September 13, 2010

Intricate stencil work

So... my crafting hiatus didn't last very long. Ahem.

This is not my artwork. A friend of mine gave it to me after I complimented him on it many years ago. Now a special event of his is coming up, and yesterday was the 9th International Morsbagging Sunday, so I decided to print some Morsbags with his design on them.

I painstakingly traced the design onto freezer paper and cut it out (nothing like a looming deadline to make such tasks seem attractive). Doing the leaves and the basket was extremely fiddly.

Seeing the freezer paper ironed on the bag briefly made me consider screenpainting the design in white rather than black!

This was the first print. I made two, because I wanted to make the most out of all that cutting! As you can see, it's the inverse of the original artwork. It was simple because, as you can see from a couple of photos back, it was made from a single cut-out.

Here is the second, more fiddly bag. For this one, I ironed down all the remaining cut-out pieces one by one.

I had originally planned to add some of the finer details (flowers, petals, hair...) with embroidery thread after painting the bags, but I've decided that they look good as they are, and the threads would probably just snag on the inside of the bag anyway.

The labels went on the back, as there was no real place for them on the front.

Here's a little visual reminder of why you need to place some newspaper (or my favourite - cereal boxes) under fabric that you're screen-painting so that the ink doesn't seep through.

For the presentation, I rolled them up and tied them together with a simple tie I made from the same linen I used for the bags.

The linen was picked up for next to nothing at my local op-shop and was so beautifully soft and easy to work with, that I fear I will not want to sew nor print on anything but the best!

Everything has been packed away again, so hopefully I can get some uni work done now. Although when I went to bed last night, my mind was racing with ideas for doll joints and projects using them... uh oh!

September 7, 2010

My creative space

My desk is my creative hub. It is the only space I have for work and play. A mix of uni work, personal work and crafting.

The lovely decorations on my wall are from Bobberdilly (the cat), Deadpan Alley (the two portraits), Tollipop (the wee girl), Cathy Cullis (the illustration on the far left) and Sycamore Press (the pencil stubs).

For the next month or so, I'll be concentrating on the work side of things. I've packed away my sewing machine, boxed up my fabric stash, brought out all my books, set up my computer, and will be concentrating on finishing my honours thesis. It's due on October 25... wish me luck!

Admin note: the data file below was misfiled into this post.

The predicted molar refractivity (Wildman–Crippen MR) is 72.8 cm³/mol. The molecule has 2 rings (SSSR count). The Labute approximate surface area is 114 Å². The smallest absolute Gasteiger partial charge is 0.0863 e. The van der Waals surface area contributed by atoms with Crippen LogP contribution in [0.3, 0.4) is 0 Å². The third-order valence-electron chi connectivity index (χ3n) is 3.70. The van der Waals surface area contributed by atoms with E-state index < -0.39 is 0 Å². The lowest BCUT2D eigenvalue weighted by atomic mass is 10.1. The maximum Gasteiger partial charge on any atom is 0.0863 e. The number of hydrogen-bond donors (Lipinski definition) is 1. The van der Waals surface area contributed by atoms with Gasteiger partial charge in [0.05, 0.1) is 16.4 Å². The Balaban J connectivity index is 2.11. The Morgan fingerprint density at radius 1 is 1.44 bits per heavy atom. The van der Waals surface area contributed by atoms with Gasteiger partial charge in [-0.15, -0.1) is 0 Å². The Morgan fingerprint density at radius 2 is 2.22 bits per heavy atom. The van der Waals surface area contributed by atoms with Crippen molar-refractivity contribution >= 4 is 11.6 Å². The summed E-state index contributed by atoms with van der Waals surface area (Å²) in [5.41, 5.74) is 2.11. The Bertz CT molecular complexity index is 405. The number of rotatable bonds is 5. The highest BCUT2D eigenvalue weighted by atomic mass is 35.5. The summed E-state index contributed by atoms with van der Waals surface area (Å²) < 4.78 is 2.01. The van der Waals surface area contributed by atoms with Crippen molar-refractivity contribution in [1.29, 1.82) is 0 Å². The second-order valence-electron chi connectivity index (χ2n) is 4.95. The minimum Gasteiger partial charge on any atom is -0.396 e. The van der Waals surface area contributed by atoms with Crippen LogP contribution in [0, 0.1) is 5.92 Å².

August 31, 2010

Australian native flower-press

I had some flowers fading fast, so I decided it was time to do some flower-pressing!

I love the design & colours of this flower-press, which is from my childhood. It still has bits of paper & cardboard from back in the day wedged inside it...

After a few weeks, I could wait no longer and prised open the press.

Results as expected! The white flower wasn't very pretty, but the jonquils turned out really well.

Unsure as to what I actually wanted to do with the flowers, I whipped this up. You can spin the wheel for different early-morning remarks!

August 28, 2010

Stencilled morsbags using the handle in the design

I was prepared for the 8th International Morsbagging Sunday, organised by I bag you, and had 26 kits cut and and ready to be sewn.

Here are the finished bags! The material is from 4 single sheets from my childhood. There wasn't quite enough for them all to have matching handles, so I decided that some of them would get one black handle which would then work into a design. Much like the red lemur bag!

Next came the planning stage. This involved lots of quick sketches to get some inspiration. I ended up with 17 bags to stencil! So far, I've managed...

A snake bag...

A hanging monkey bag (with one skinny ankle)....

A power cord bag (with sparks - first time I've used colour fabric paint)...

An umbrella bag...

A cat bag (I used a photo to design this one, hence its realism)...

And last but not least, a fatty fatty boombah bag. As you can see, realistic anatomy is not my strong point, unless copied from a photo!

There's a bit of go-go-gadget arm action happening there. And some cankles. And boy is that ape one fatty boombah. No more bananas for you!

Six down, eleven to go... If you have any ideas, please share!

August 22, 2010

Toy Society Drop: No llores, Lorretta #2 (with added lightning!)

Since I made the ¡no llores, Lorretta! pattern available, I thought I'd better test it. The first time I made the toy I didn't really use a pattern.

I had different colours of felt to work with, so it came out a little differently. Still pretty cute, I reckon.

After making the toy, I made a few adjustments to the pattern for next time (the right hand was a little wonky, redid the cloud bumps between the arms...). Looking at the pictures now, I probably should have also trimmed the dark felt a bit more so it didn't show up on the happy side!

I decided to leave her for someone to find, as a Toy Society Drop (#1332).

I left Lorretta attached to a tree near one of Lake Burley Griffin's walking tracks (Canberra, Australia) around midday.

Related post: Free toy pattern: Lorretta

August 18, 2010

Free toy pattern: Lorretta

UPDATE: Pattern updated 09/10/10
UPDATE: Alternate "retro" version of pattern added 09/10/10
Please scroll down for details.

You may recall I did a Toy Society Drop (#1179) earlier this year called No llores, Lorretta!